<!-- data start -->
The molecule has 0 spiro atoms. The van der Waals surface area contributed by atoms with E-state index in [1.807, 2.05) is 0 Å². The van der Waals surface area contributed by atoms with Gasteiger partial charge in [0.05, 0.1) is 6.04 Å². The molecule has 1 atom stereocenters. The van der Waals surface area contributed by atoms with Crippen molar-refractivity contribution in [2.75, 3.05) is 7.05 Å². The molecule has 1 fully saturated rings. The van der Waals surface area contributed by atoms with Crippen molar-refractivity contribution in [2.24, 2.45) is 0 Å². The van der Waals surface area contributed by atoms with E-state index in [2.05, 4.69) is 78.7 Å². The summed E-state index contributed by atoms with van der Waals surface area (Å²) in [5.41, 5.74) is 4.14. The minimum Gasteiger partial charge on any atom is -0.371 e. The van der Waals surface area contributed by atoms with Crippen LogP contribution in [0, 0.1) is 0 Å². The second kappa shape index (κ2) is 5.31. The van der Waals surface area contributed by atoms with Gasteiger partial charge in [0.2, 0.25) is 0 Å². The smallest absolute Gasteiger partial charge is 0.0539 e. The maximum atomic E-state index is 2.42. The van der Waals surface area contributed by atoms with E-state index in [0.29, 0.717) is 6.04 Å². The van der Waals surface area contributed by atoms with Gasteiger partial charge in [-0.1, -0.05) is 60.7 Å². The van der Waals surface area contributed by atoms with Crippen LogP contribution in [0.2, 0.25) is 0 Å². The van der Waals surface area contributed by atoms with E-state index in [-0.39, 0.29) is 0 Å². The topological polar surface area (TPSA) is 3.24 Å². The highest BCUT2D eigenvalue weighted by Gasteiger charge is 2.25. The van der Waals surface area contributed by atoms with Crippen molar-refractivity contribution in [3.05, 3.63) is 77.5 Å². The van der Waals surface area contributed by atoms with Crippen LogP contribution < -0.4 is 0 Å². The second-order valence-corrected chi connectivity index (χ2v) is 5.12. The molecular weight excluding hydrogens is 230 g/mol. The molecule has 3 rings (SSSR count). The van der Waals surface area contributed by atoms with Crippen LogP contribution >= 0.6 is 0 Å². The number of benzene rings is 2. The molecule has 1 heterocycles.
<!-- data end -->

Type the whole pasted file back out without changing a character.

The molecule has 0 spiro atoms. The van der Waals surface area contributed by atoms with E-state index in [1.807, 2.05) is 0 Å². The van der Waals surface area contributed by atoms with Gasteiger partial charge in [0.05, 0.1) is 6.04 Å². The molecule has 1 atom stereocenters. The van der Waals surface area contributed by atoms with Crippen molar-refractivity contribution in [2.75, 3.05) is 7.05 Å². The molecule has 1 fully saturated rings. The van der Waals surface area contributed by atoms with Crippen molar-refractivity contribution in [2.24, 2.45) is 0 Å². The van der Waals surface area contributed by atoms with E-state index in [2.05, 4.69) is 78.7 Å². The summed E-state index contributed by atoms with van der Waals surface area (Å²) in [5.41, 5.74) is 4.14. The minimum Gasteiger partial charge on any atom is -0.371 e. The van der Waals surface area contributed by atoms with Crippen LogP contribution in [0, 0.1) is 0 Å². The second kappa shape index (κ2) is 5.31. The van der Waals surface area contributed by atoms with Gasteiger partial charge in [0.2, 0.25) is 0 Å². The smallest absolute Gasteiger partial charge is 0.0539 e. The maximum atomic E-state index is 2.42. The van der Waals surface area contributed by atoms with E-state index in [0.29, 0.717) is 6.04 Å². The van der Waals surface area contributed by atoms with Gasteiger partial charge in [-0.1, -0.05) is 60.7 Å². The van der Waals surface area contributed by atoms with Crippen LogP contribution in [0.2, 0.25) is 0 Å². The van der Waals surface area contributed by atoms with E-state index in [-0.39, 0.29) is 0 Å². The topological polar surface area (TPSA) is 3.24 Å². The highest BCUT2D eigenvalue weighted by Gasteiger charge is 2.25. The van der Waals surface area contributed by atoms with Crippen molar-refractivity contribution in [3.05, 3.63) is 77.5 Å². The van der Waals surface area contributed by atoms with Crippen LogP contribution < -0.4 is 0 Å². The second-order valence-corrected chi connectivity index (χ2v) is 5.12. The molecular weight excluding hydrogens is 230 g/mol. The molecule has 3 rings (SSSR count). The van der Waals surface area contributed by atoms with Crippen LogP contribution >= 0.6 is 0 Å². The number of benzene rings is 2. The molecule has 1 heterocycles.